Politics and religion rarely came hand in hand regarding policies and ethical considerations. Many leaders struggle with these issues and have internal conflicts. Christian Nationalism, an issue long to be resolved, receives different reactions against how wrong it is.
Rev. William J. Barber II has developed a third style of activism known as "fusion politics," which frequently transcends the conservative vs. progressive binary. Barber has been dubbed "the closest person we have to MLK" in modern America and a receiver of the McArthur "genius grant."
Proposal of the Fusion Politics
In an article in NCR, William Barber II addresses that one technique to gain influence is to preach in public. Millions of people have joined this cry, banding together to say that in addition to addressing police brutality, we also need to eradicate institutional racism from all facets of our society.
That includes the economy, education, employment, voting rights, health care access, and environmental policies. People are uniting and gaining strength for a new imagination in their everyday lives. He stated that people don't have to accept incremental, single-issue approaches; a broad fusion politics that includes Black Lives Matter and the Fight for $15, the Sunrise Movement and unions, and the Poor People's Campaign is bringing people from the hood to the holler together.
In such a context, Barber proposed to form a fusion of politics that unites people around shared ideals. He said Christian nationalists have played to fear to stoke divisiveness and condemn Democrats as "baby killers" or "godless socialists." Right or wrong must be the focus on the appeal rather than left or right. Barber said that together the people would raise this country to new heights on the solid foundation of the truth.
Christian Nationalism in America: Form of Heresy
According to CNN, Reverend William Barber's unique approach to fusion politics has not only established him as a prominent activist and speaker. Still, it has also propelled him to the forefront of one of the nation's most significant anti-poverty efforts as co-chair of the Poor People's Campaign: A National Call for Moral Revival.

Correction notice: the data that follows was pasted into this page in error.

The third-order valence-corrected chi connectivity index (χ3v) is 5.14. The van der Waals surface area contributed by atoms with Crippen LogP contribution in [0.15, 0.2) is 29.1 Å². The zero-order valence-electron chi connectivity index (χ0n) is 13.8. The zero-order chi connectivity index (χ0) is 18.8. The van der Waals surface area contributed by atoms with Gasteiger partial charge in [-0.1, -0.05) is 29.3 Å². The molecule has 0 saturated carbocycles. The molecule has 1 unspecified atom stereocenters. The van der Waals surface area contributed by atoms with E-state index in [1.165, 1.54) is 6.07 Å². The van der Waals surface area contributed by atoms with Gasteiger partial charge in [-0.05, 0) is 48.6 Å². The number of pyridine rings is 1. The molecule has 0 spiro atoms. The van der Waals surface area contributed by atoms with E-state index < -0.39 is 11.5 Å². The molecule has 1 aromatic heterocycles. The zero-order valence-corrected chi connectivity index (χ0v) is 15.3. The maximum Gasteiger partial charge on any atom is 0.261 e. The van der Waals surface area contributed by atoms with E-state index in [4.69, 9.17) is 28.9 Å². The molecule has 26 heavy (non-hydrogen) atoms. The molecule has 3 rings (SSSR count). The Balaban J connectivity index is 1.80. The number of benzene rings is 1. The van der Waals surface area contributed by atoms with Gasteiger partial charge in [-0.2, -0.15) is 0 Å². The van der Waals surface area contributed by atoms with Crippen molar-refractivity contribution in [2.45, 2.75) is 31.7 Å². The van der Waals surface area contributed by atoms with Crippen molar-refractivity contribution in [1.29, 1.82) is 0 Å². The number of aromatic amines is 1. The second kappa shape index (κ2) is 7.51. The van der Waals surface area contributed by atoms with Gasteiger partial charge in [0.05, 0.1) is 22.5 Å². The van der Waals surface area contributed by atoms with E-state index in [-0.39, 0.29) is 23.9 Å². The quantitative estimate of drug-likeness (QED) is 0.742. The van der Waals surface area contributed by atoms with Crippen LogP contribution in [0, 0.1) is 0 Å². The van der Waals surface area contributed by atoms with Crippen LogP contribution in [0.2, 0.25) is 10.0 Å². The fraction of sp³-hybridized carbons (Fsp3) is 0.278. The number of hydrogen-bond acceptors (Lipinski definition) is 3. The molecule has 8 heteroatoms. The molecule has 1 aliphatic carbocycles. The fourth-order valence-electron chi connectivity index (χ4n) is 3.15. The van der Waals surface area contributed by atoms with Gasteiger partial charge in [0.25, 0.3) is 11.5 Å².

Barbers opened up about Christian Nationalism in America, stating that God loves all people. If a nation is to embrace Christianity, it must learn and understand its values. He also said that in the scriptures, Jesus never mentioned the Christian values as anti-gay, pro-tax cut, pro-gun, and against people who had abortions; this only shows that these are not the values being taught.
Barber also argued that In the gospel, the teachings are about bringing good news to the impoverished, comforting the grieving, embracing all people, and taking care of those who are least able to care for themselves: immigrants, the hungry, the ill, and the imprisoned.
He also exclaimed that Christian nationalism seeks to glorify repression rather than freedom. It makes an effort to elevate lies over the truth. It is, at best, theological malpractice. It's a form of heresy at worst. He said that Christian nationalists never say, "Jesus said this," instead they say, "I'm a Christian, and I say that," wherein it is defective if it doesn't make sense in light of the founder.